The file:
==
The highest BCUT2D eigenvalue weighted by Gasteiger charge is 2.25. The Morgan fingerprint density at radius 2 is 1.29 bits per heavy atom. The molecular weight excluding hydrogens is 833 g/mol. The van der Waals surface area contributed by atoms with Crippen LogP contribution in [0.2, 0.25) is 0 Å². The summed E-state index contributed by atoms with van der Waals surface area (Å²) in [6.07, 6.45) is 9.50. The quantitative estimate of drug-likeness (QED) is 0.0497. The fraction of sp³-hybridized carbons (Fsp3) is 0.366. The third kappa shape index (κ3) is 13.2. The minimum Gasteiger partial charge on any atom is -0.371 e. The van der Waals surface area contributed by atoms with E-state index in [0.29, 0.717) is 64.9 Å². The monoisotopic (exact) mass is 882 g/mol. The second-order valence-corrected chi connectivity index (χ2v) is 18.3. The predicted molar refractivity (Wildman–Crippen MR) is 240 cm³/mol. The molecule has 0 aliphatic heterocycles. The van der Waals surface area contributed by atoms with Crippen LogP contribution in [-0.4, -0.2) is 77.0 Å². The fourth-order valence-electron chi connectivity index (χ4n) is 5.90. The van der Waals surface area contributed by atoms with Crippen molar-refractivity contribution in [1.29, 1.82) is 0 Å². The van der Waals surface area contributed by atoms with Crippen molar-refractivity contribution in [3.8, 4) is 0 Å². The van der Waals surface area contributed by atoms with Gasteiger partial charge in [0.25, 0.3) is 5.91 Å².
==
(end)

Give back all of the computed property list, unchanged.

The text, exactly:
The highest BCUT2D eigenvalue weighted by Gasteiger charge is 2.25. The Morgan fingerprint density at radius 2 is 1.29 bits per heavy atom. The molecular weight excluding hydrogens is 833 g/mol. The van der Waals surface area contributed by atoms with Crippen LogP contribution in [0.2, 0.25) is 0 Å². The summed E-state index contributed by atoms with van der Waals surface area (Å²) in [6.07, 6.45) is 9.50. The quantitative estimate of drug-likeness (QED) is 0.0497. The fraction of sp³-hybridized carbons (Fsp3) is 0.366. The third kappa shape index (κ3) is 13.2. The minimum Gasteiger partial charge on any atom is -0.371 e. The van der Waals surface area contributed by atoms with E-state index in [0.29, 0.717) is 64.9 Å². The monoisotopic (exact) mass is 882 g/mol. The second-order valence-corrected chi connectivity index (χ2v) is 18.3. The predicted molar refractivity (Wildman–Crippen MR) is 240 cm³/mol. The molecule has 0 aliphatic heterocycles. The van der Waals surface area contributed by atoms with Crippen LogP contribution in [-0.4, -0.2) is 77.0 Å². The fourth-order valence-electron chi connectivity index (χ4n) is 5.90. The van der Waals surface area contributed by atoms with Crippen molar-refractivity contribution in [1.29, 1.82) is 0 Å². The van der Waals surface area contributed by atoms with Crippen molar-refractivity contribution in [3.8, 4) is 0 Å². The van der Waals surface area contributed by atoms with Gasteiger partial charge in [0.25, 0.3) is 5.91 Å².